Moving to Australia from New Zealand?

Get all information you need to make a successful and stress-free move across the ditch.

Moving to Australia and don’t know if you need a visa?

As a New Zealander, you have a unique opportunity if you’re considering a move to Australia. New Zealand and Australia have a Trans-Tasman Travel Arrangement that allows their citizens to visit, study, live and work in either NZ or Australia for as long or little as they want.

Australia announced on 22 April 2023 a new direct pathway to citizenship for eligible New Zealand citizens who have lived in Australia for at least 4 years immediately before the day you apply.

The changes will come into effect from July 1 this year and be retrospective.

Read more on my direct pathway to citizenship for New Zealanders in Australia post.

As an NZ citizen, you will be automatically granted a non-protected Special Category Visa (SCV) when you process through Australian border control, subject to meeting the health and character requirements. There is no mention of this at border control. It all happens electronically. The SCV is automatically cancelled upon departing Australia.

If you are not an NZ citizen, the process is quite different as you will need to apply and be granted a visa before you can travel to Australia. For more information on Australian visas please visit the Australian Government – Department of Immigration and Citizenship website.

In this post you will find information on the following:

What is an Australian visa?

Visas are legal documents issued by a country that allows those from another country to reside in the issuing country.

In 1973 the Trans-Tasman Travel Arrangement was entered into. This allows Australian and New Zealand citizens to enter each other’s country to visit, live and work, without the need to apply for a visa/authority to enter the other country.

Movement between these two countries is generally dependent upon the current state of jobs and the economy in each country. It is common to find an increase in the number of New Zealanders migrating to Australia when the New Zealand economy is more troubled than the Australian economy.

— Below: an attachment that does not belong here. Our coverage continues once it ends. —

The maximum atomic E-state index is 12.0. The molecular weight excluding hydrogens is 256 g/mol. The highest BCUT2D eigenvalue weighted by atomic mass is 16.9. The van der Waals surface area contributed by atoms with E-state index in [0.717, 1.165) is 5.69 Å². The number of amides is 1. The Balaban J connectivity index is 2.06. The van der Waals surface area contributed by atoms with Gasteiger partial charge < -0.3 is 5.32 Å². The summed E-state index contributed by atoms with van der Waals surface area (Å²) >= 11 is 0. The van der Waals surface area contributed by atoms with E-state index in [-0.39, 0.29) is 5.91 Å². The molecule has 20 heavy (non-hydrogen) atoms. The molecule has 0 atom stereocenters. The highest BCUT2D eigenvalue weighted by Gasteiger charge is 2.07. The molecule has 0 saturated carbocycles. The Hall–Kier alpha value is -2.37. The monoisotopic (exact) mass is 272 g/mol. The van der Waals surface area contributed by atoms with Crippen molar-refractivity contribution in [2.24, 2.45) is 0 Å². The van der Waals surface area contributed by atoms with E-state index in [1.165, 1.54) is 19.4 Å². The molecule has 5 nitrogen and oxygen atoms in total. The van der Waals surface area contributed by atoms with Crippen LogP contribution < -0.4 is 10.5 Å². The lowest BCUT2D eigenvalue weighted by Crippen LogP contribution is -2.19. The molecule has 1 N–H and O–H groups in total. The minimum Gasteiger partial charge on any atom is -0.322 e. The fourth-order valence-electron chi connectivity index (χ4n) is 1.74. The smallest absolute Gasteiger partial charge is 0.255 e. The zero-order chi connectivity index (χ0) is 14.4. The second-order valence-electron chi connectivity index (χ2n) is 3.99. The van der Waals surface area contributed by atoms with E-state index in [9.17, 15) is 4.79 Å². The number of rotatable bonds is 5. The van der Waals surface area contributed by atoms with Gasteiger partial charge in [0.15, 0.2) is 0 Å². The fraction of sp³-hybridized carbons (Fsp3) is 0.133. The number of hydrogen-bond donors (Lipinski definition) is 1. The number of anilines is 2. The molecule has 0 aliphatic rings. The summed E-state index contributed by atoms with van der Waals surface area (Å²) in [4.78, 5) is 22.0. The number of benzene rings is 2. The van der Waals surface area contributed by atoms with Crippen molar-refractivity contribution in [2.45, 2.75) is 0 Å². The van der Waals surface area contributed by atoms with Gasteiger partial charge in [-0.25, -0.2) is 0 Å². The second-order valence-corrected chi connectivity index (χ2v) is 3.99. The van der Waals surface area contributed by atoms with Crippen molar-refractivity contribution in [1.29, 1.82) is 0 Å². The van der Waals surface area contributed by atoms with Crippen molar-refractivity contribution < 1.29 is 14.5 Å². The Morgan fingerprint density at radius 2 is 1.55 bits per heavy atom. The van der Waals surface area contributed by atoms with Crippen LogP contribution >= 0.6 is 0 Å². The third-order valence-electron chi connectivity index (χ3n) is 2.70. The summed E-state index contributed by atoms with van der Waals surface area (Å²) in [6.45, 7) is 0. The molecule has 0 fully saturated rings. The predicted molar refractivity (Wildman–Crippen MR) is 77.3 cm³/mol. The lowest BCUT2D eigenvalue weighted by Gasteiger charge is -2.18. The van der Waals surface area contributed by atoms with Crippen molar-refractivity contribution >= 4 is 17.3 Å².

What Australian visas do New Zealanders need?

As an NZ citizen, you do not need to apply for an Australian visa before you leave NZ. Upon entering Australia you present your New Zealand passport for immigration clearance. Once done you are considered to have applied for a visa and, subject to health or character considerations, will automatically receive a non-protected Special Category Visa (SCV). The SCV is recorded electronically.

To be granted an SCV when you enter Australia you must:

  • complete an Incoming Passenger Card, and
  • show a valid New Zealand passport to an officer (or use SmartGate).

If you meet the eligibility requirements (below), you will be granted an SCV.

If you leave Australia your SCV will cease. Next time you enter Australia, they will grant you a new SCV if you meet the eligibility requirements.

The SCV is a temporary visa (non-protected). SCV holders do not have the same rights and benefits as Australian citizens or permanent residents.

Note that New Zealand permanent residents are not entitled to the Special Category Visa. You will need to apply for a visa to live and work in Australia. Read on to find out how.

Do you meet the requirements for an SCV?

Of course, there are some restrictions on the SCV for New Zealanders moving to Australia, but only two.

  1. Do you have any criminal convictions?  If you have been imprisoned for more than a year you will need to apply for a visa to move to Australia. Find out more here.